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Establishing a More Secure Document Destruction Plan for Your Business

Every so often, a story comes along that makes you shake your head in disbelief. Recently, an $800,000 penalty was handed out by the Department of Health and Human Services to an Indiana healthcare provider for a HIPAA violation that involved the dumping of 71 boxes of medical records belonging to at least 5,000 patients in the driveway of a physician’s home. Egregious breaches of this sort are bound to get high profile attention, but in reality many smaller breaches go unnoticed, often not until someone’s identity has been stolen or bank account emptied. Luckily, examples like this one enable reflection, examination and the refining of internal processes for document destruction.

Make Sure Retention Policies Are Clear

It is important to be clear on how long your business needs to keep its document and files. Many organizations mistakenly keep all of their paper records for seven years, which may either be too long or not long enough. Specific regulatory obligations may apply to your business and offer defined document retention periods:

  • Sarbanes-Oxley
  • Gramm-Leach-Bliley Act
  • Georgia Senate Bill 425

Remember that the final disposition of documents you possess is part of your retention requirements. It is also wise to seek legal advice for more detailed retention advice. Any retention policy that has been established should be disseminated throughout your business.

Train Your Employees on What to Shred

Even with clear retention policies, there may be some ambiguity about what should be shredded. Confidential documents should never be left openly exposed at workstations or on desktops; even the seemingly innocuous sticky note left on a computer may contain sensitive information. Therefore, any duplicate paperwork containing the following information should be shredded on a daily basis:

  • Personal medical data
  • Social security numbers
  • Dates of birth
  • Credit card or bank account information

Additionally, don’t forget any documents that contain proprietary information that could be used to the advantage of competitors.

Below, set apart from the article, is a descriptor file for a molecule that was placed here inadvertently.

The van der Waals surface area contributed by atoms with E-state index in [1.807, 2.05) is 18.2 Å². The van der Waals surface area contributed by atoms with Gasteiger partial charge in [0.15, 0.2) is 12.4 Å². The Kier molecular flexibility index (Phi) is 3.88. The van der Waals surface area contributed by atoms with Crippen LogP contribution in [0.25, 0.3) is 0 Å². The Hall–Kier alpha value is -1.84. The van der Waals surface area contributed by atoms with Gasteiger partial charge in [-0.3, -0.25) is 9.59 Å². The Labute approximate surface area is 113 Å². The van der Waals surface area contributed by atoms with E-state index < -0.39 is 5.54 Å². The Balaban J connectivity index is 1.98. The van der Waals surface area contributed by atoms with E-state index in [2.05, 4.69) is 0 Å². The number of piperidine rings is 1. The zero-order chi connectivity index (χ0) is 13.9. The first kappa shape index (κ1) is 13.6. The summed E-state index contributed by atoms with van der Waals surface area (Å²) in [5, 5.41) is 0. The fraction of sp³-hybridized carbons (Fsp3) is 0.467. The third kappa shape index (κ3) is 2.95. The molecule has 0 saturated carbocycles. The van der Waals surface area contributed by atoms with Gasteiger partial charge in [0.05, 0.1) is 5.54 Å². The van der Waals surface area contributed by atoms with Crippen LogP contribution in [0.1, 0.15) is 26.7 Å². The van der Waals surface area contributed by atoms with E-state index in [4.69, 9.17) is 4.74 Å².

Exploring Alternative Shredding Options

Office shredders are often tedious machines to use. Shredding a file full of documents can take several minutes. Staples and paper clips have to be removed prior to shredding and only a few sheets of paper can be shredded at once. Paper jams are common and require immediate attention. These problems may actually inhibit shredding machine use in your business, with documents instead being tossed in trash cans or recycling bins in an effort to save time and stress.

A professional shredding solution incorporating shred collection containers helps establish regular disposal of day-to-day paperwork within your office. Employees simply deposit confidential documents into the locked container where all information is kept secure until collection. A professional shredding technician then arrives at your facility, scans a barcode on your container, and records its fill level. The container is emptied and either shredded on-site with a mobile shredding truck or is taken off-site for destruction at a shredding plant. You are presented with a Certificate of Destruction at the end of the shredding process.

Records Management Center provides businesses throughout Augusta, Evans, Thomson, and Martinez, GA, Aiken, SC and the Central Savannah River Area with professional shredding and destruction solutions. To find out more, please contact us by phone or complete the form on this page.